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Tigritude: Of the Souls and Spiritual Strivings of Aime Cesaire and Leopold Senghor

Tigritude: Of the Souls and Spiritual Strivings of Aime Cesaire and Leopold Senghor

“A tiger does not proclaim his tigritude, he pounces” (Wole Soyinka, 1964)

The Newtonian equation that for every action there is a reaction is not just an axiom in classical physics. It also applies in the so-called social sciences and humanities. French colonialism and imperialism are the condition of possibility for the emergence of the Negritude movement both in the Afrikan diaspora and on the continent of Afrika. In this short essay we will briefly discuss our understanding of Negritude, its significance, and the respective contributions of Aime Cesaire and Leopold Senghor to this movement. The fundamental argument overarching this essay is that despite their literary radicalness both Cesaire and Senghor were infected with the disease of double-consciousness which accounts for their integrationist politics. In other words, however significant their contributions are to the Afrikan cultural defence, Cesaire and Senghor were not really “anti-colonial tigers” thus their proclamation of Negritude. We will commence by explaining our understanding of Negritude and then provide a synopsis of its significance and the respective contributions of Cesaire and Senghor. We now turn to our understanding of Negritude.

No longer at ease and nervous conditions

“The condition of a native is a nervous condition” (Frantz Fanon, 1963)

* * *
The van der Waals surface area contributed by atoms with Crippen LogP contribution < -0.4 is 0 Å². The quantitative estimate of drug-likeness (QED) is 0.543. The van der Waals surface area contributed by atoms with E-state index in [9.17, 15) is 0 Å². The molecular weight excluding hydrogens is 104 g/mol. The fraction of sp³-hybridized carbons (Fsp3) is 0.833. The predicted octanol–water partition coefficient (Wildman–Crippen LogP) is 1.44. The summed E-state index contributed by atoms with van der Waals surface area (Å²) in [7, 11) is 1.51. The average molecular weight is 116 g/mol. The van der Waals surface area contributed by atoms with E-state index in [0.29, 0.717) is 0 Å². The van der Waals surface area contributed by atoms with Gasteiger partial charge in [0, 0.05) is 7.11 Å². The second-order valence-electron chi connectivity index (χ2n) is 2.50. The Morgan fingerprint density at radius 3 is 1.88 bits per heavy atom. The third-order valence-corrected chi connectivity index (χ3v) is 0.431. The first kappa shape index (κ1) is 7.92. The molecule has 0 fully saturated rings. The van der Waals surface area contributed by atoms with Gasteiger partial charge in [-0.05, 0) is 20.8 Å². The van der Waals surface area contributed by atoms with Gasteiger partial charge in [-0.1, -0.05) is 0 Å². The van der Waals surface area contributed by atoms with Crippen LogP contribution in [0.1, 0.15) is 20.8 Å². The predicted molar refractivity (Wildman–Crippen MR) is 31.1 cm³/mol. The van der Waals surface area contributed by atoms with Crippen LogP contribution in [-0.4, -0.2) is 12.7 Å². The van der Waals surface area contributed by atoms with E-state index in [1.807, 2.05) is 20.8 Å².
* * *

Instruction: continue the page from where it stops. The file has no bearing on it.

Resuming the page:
At the core of European racism/white supremacy (Welsing, 1991) is the attempt to distort and eradicate the culture of Afrikans (Wobogo, 2011) who have been subjected to it for “two thousand seasons” (Armah 1973) as per its “logic of elimination” (Wolfe, 2006). This is because power comes from culture (Ani, 1994) thus culture is a form of an” immune system” which protects Afrikan people from European “mimetic infections” (Nobles, 2001) such as “cultural misorientation” (Kambon, 1992) and alienation. Europeans have dropped a “culture bomb” (Thiongo, 2001) on Afrikans whom they have colonised and enslaved. The perilous ramifications of this culture bomb were felt acutely by members of “the best of our race” (Andrews, 2018). This is due to their proximity to whiteness which the “talented tenth” (Dubois, 1903) attains as they undergo the process of “the miseducation of the negro” (Woodson, 1999). This fatal proximity to whiteness exposes them to the “psychosis of whiteness” (Andrews, 2018) which eventuated in their embarrassing literary and political schizophrenia in the form of scholarly radicalness and integrationist politics. Both Cesaire and Senghor underwent the process of the miseducation of the negro in the poisonous “prestigious” halls of the French academy. It was here that they felt the inevitable severe ramifications of French racism and the resultant defensive desire (Negritude became a literary defence mechanism to cope with the “fortune” and curse of access to elite French miseducation) to redeem themselves and their race. It is this sense that Thabo Mbeki’s so-called African Renaissance project reflects his personal alienation as a “civilized native”. The predictable degradation of Afrikan culture that stems from European racism in this case French racism led both Cesaire and Senghor to launch a redemptionist discourse on the virtues of Afrikan culture. In other words, the action of French racism eventuated in the reaction of Negritude, which is a vindicationist movement seeking with futile results, to demonstrate to European racists that Afrika is unique and important in its own right, something that most Afrikans who are not “de-africanised” (Cabral 1973) already knew. This vindicationist movement is encapsulated by their absurd attempt to reconcile being French and Afrikan. At any rate, the elder member of the “best of our race”, Dubois had in 1903 already paved the way for this illogical literary exercise and its political absurdity, by seeking to be American and Negro at the same time both in his scholarship and politics. This scholarly and political schizophrenia led to his treacherous treatment of Marcus Garvey, who had his own contradictions such as being a christian. The political absurdity of seeking to be both French and Afrikan by both Cesaire and Senghor stems from their premature immersion in European thought and its political contradictions. This is because their Negritude was premised on “Negative dialectics” (Mocombe, 2016) which seeks to correct the flaws of French colonialism by pursuing egalitarianism within the French Republic (an absurd impossibility made (in)famous by Toussaint who influenced Cesaire) by both Senghor’s recolonisation call ala Ali Mazrui and Cesaire in Martinique with the “departmental law” (Rabaka, 2015).